• Year in Review 2020

      Marine Institute (Marine Institute, 2021)
      This Year in Review 2020 is a snapshot of some of the Marine Institute's many highlights and achievements during an eventful year.
    • Zebra Mussels in Ireland

      Minchin, D; Moriarty, C (Marine Institute, 1998-02)
      The zebra mussel was reported for the first time in Ireland during 1997. It may have been introduced during or before, 1994. Information, based on eye-witness accounts from 1995 and the age structure of zebra mussels sampled during October and November 1997, suggests they first became established in the region between southern Lough Derg and Limerick Docks. The species expanded its range during 1996 to include most of Lough Derg and by 1997 had settled in the remaining north-eastern region of the lake. The mussels could have reached Ireland in several ways. The most likely vectors are boats carried on trailers directly from Britain, and one recently imported barge carrying live mussels was found. There may have been a number of introductions. It is possible that some arrived in ballast water from shipping in Limerick Docks. Mussels foul a wide range of structures and easily settle on firm surfaces, including water supply pipes. For this reason their presence is of serious concern to amenity and industry. In the Shannon they have formed dense concentrations on the dock gates in Limerick and the sluice gates and pillars of the Parteen and Ardnacrusha dams. Piped water to a hatchery was blocked with a subsequent loss of fish. Densities on the hulls of vessels were up to 53,000 per sq.m. They were most frequently found attached to the hulls of barges and private craft not slipped annually. Few hire cruisers were fouled. Some mooring have sunk under the weight of attached mussels. Fresh-water mussels Anodonta anatina, rocks, stones and some aquatic plants were found with attached zebra mussels. It is likely there will be changes to the ecosystem. The overall effects cannot be predicted and will require careful monitoring. It is inevitable that mussels will spread throughout the navigable waterways of the Shannon and Erne and to the Barrow via the Grand Canal. The spread to other waterbodies can be curtailed if boats are cleaned before being transported. Because mussels can survive up to three weeks under damp and dull conditions special care is necessary to ensure that transfers are avoided. Leaflets have been distributed to boat owners and anglers to advise on precautionary measures.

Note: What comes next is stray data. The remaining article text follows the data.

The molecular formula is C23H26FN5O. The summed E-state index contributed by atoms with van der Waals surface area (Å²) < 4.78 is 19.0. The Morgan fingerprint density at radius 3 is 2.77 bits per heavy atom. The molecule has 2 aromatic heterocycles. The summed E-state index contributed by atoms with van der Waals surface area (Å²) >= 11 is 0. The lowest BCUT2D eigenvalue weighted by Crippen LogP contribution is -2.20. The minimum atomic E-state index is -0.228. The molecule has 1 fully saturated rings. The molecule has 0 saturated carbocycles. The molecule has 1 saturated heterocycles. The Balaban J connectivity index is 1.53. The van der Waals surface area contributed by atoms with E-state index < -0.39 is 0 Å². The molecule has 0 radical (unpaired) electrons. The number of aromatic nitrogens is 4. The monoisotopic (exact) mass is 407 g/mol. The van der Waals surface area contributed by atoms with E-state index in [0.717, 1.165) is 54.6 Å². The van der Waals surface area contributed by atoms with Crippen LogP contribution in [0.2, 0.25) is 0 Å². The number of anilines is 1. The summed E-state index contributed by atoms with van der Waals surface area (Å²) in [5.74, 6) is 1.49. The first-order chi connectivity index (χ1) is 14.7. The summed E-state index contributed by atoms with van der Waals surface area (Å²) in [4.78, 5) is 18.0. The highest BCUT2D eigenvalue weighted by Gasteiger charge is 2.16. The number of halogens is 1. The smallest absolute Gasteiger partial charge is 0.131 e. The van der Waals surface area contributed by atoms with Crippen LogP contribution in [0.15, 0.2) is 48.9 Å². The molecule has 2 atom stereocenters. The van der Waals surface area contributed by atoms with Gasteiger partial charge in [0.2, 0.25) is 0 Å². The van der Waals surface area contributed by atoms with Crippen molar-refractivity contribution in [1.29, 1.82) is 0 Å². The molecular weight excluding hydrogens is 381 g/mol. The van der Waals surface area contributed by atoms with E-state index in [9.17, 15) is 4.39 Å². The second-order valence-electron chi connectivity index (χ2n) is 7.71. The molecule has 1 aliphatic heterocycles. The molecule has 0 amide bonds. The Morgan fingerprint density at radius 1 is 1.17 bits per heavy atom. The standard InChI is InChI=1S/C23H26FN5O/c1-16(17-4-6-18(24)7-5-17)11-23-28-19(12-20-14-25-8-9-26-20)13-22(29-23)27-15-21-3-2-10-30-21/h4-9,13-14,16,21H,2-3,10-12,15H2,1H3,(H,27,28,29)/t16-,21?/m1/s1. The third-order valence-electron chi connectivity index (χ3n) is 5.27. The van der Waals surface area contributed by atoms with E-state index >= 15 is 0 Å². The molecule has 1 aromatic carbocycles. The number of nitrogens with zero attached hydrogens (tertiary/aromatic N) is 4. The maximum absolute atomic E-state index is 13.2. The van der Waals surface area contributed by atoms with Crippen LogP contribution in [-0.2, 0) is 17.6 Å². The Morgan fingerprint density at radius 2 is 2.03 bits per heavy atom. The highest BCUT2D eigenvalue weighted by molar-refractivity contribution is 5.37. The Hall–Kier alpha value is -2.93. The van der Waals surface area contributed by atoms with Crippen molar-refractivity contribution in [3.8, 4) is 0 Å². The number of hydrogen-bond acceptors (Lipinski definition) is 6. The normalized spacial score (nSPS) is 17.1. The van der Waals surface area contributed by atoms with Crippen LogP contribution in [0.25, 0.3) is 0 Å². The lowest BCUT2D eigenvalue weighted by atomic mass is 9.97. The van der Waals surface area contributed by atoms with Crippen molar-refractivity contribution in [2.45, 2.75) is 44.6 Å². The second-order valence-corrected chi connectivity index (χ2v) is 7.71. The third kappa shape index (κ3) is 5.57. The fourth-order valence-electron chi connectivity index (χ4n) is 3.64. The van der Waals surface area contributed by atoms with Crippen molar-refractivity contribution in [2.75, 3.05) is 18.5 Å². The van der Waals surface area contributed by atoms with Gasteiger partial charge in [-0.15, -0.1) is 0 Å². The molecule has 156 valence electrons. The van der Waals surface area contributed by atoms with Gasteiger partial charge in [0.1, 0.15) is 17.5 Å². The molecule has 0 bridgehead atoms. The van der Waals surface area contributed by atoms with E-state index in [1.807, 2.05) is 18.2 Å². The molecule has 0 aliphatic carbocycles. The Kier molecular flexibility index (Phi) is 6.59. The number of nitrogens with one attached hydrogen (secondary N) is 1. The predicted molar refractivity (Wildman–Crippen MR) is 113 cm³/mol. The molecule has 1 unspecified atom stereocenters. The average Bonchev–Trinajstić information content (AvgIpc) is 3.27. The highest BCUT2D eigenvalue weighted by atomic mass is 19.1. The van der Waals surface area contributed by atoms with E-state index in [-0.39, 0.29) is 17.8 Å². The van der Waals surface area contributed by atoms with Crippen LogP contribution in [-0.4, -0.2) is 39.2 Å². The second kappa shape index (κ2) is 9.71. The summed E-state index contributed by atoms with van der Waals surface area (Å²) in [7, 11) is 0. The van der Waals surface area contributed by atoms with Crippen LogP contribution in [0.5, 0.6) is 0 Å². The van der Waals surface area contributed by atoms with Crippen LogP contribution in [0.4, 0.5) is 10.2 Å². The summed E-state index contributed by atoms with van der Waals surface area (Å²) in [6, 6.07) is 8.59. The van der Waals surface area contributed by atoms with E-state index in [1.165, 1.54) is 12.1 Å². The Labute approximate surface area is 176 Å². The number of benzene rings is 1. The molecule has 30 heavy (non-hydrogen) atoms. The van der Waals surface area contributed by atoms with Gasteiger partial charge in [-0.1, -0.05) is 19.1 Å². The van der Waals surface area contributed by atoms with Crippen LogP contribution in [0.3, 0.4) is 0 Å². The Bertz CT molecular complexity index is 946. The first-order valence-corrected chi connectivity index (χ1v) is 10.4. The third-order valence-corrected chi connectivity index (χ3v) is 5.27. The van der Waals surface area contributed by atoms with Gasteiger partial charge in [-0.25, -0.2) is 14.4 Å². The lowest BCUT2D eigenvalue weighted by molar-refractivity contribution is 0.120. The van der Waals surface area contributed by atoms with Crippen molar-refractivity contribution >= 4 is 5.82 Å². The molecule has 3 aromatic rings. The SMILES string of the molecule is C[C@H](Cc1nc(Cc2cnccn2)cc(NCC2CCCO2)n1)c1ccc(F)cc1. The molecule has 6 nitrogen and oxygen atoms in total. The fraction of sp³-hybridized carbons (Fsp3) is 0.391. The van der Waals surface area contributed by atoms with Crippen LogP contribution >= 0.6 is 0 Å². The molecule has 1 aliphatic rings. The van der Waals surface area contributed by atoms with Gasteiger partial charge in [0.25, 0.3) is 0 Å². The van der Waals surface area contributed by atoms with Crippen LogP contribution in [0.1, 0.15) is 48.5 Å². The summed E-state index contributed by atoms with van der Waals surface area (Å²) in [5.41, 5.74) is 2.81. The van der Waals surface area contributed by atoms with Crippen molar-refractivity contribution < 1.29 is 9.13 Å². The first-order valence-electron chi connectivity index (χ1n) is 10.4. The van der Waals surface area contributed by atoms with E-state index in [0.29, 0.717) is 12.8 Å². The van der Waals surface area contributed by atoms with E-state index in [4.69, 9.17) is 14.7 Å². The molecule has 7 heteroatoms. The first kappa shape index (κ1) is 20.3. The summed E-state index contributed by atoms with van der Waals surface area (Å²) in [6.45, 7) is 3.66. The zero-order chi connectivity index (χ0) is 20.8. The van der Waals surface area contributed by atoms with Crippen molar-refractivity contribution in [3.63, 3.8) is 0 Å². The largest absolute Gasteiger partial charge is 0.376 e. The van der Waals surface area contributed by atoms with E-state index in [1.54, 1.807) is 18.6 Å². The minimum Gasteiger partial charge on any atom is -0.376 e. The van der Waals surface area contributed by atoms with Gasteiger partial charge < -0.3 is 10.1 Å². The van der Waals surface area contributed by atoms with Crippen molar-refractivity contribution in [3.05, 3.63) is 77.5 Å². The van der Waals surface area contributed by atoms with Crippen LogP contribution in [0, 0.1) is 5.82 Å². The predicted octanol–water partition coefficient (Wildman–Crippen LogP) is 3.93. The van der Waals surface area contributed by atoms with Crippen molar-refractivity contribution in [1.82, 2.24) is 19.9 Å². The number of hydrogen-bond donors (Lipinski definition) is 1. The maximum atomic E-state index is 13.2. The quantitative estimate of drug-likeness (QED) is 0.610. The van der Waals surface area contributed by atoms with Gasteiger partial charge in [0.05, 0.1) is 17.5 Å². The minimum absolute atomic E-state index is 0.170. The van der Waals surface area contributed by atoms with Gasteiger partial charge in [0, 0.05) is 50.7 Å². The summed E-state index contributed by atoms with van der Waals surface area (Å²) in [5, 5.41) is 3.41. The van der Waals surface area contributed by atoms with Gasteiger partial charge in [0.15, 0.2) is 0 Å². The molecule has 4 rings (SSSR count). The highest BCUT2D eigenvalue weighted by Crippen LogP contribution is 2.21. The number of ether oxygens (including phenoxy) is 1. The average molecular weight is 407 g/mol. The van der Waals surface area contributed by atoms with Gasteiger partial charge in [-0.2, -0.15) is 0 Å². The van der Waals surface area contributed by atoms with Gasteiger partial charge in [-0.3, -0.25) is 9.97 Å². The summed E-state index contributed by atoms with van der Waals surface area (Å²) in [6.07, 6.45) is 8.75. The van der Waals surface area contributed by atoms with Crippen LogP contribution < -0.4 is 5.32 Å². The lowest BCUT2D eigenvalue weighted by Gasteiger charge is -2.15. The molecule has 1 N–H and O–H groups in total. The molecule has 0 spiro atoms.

• The Zoogeography of Some Fishes in Irish Waters

      Went, A E J (Department of Fisheries (Trade and Information Section), 1978)
      Some thirty years ago the then Fisheries Branch of the Department of Agriculture decided to give rewards for specimens of rare or interesting species of fish sent for examination. This, coupled with the enlightened attitude of Irish fishermen to their catches in recent years, has provided valuable information about the rarer species of fishes found in Irish waters. Even so information is still lacking on many species because normal fishing methods are not really geared to their capture. This is so with many of the smaller members of the fish fauna, and, particularly, those which live in rocky areas where normal fishing is not practised. The advent of skin-diving, however, is likely to improve knowledge of many such species, so that in the near future it may be necessary to revise drastically current views as to the abundance and distribution of many such species of fishes known to frequent Irish waters.
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      Marine Institute (2015)
      The 2015 survey continues the Marine Institute's Winter Nutrients monitoring that commenced in 1990. The survey evolved during this time period with respect to parameters and sampling strategy. In 2011 this survey was re-established as a winter environmental survey with a broader remit to provide supporting information for OSPAR and Water Framework Directive (WFD - Directive 2000/60/EC)assessments and also to maintain the winter time series on key biogeochemical parameters in Irish waters in response to pressures such as land based inputs of nutrients and climate change. Since 2011 the survey circumnavigates the island of Ireland every two years, alternating southabout (odd years) and northabout (even years), starting in the Irish Sea and ending in Galway. The 2015 survey was designed to collect multidisciplinary information on physics, water chemistry (dissolved nutrients, dissolved oxygen, carbonate parameters (TA, DIC), salinity), sediment chemistry (persistent organic pollutants POPs and trace metals)sediment particle size distribution and benthic macroinvertebrates.